A powerful STM32 microcontroller from STMicroelectronics keeps things ticking inside HTEC's wearable ECG recorder that provides continuous and accurate remote cardiac monitoring. Different types of cardiac arrhythmia, or irregular heartbeat, affect millions of people of all ages worldwide. With the accurate and timely diagnosis, causes of most arrhythmias are effectively treated, minimising fatalities.
Unlike the standard Holter ambulatory heart-rate monitor that you turn in the next morning for the doctor to inspect a patient's heart rate over the past 24 hours, the STM32-powered 3-lead ECG recorder is at the patients' disposal any place and any time to record the data. The moment the patient has concerns, they simply apply the recorder to their chest to instantly record and send the essential cardiac data to the physician, over HTEC's cloud-based telemedicine solution, so the doctor can use the data to detect and diagnose arrhythmia.
The novel cardiac device uses dry electrodes that easily apply to the patient's skin. The high-performance STM32 F4 chip's powerful computing capabilities play a vital role in making sense of the complex ECG signal coming from the electrodes and in converting it into medically useful information. Extensively tested against the MIT ECG databases, HTEC's advanced signal-filtering algorithms have shown excellent results. HTEC's analysis has shown 99.6% accuracy in arrhythmia classification and 95% recognition of arrhythmia types.
The low-power microcontroller's dynamic power scaling has enabled HTEC developers to optimise the application's energy use so it can record continuously for 7 days without re-charging. "Wearable ECG recorders open up possibilities for patient-friendly remote cardiac monitoring and diagnosis," said Jacky Perdrigeat, EMEA Region Vice President, STMicroelectronics. "HTEC's decision to use ST high-performance, low-power technology confirms our enabling role in the development of innovative wearable applications for better lives."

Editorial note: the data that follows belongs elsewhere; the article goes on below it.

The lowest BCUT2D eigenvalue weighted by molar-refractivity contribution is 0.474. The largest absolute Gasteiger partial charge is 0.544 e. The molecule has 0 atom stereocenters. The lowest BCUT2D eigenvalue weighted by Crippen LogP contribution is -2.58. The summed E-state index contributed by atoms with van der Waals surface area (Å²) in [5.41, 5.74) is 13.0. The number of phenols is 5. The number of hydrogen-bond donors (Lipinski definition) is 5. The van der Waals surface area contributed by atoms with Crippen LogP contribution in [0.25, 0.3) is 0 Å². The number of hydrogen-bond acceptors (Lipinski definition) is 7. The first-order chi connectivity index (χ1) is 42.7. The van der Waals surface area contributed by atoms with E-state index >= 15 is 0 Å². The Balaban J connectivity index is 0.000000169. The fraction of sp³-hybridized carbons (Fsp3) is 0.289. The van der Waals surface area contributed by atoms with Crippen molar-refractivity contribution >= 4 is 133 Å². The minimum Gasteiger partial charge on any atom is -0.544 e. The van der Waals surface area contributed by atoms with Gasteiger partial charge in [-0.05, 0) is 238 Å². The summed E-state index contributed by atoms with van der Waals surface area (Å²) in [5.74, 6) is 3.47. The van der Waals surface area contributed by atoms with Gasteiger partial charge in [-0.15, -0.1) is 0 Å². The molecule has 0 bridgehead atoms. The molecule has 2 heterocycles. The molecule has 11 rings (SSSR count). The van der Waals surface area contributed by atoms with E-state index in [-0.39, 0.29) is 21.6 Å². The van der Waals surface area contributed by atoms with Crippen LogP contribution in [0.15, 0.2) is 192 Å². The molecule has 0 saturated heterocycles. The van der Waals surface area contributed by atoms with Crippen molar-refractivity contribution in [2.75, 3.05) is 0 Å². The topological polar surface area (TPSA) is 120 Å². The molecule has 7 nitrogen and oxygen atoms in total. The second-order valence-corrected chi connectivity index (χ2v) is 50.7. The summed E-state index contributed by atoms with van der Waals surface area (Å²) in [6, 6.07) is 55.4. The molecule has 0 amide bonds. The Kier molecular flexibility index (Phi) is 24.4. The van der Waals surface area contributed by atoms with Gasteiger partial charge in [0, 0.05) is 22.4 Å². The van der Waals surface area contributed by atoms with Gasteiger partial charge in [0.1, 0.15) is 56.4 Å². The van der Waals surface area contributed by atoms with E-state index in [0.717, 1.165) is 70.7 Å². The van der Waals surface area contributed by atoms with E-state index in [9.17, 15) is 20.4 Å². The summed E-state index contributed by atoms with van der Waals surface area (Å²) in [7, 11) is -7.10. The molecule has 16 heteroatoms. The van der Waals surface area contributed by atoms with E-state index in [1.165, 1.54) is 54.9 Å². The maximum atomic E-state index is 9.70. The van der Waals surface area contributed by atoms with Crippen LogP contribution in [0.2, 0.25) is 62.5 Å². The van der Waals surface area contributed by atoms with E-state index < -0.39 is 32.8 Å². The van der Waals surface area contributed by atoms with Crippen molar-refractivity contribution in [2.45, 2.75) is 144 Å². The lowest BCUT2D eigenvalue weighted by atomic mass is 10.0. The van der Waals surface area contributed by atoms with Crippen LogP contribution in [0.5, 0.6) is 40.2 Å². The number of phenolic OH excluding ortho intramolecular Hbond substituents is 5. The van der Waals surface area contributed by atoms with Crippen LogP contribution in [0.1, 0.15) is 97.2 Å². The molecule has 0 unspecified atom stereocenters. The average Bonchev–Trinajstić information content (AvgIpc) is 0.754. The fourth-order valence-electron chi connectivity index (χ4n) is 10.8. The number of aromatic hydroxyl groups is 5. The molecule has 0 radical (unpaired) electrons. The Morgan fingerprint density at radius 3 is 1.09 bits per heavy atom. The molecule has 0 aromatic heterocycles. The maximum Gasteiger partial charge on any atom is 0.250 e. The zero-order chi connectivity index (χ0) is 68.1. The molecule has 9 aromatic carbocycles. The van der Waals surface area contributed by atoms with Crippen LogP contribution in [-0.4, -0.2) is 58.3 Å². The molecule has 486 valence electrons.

"Accurate and timely diagnosis can save lives and doesn't allow compromises on underlying technology," said Srdjan Jovanovic, CTO, HTEC. "The processing power and energy efficiency of ST's control chip have helped us develop a consumer device with medical-grade quality that can make a big difference to people with heart problems both known and hidden."
Clinical trials are starting now with the cardiac recorder potentially available in the market by the end of 2015, upon the release of product certification in Europe (CE) and China (CFDA). Availability in other markets is dependent on the release of the relevant certifications.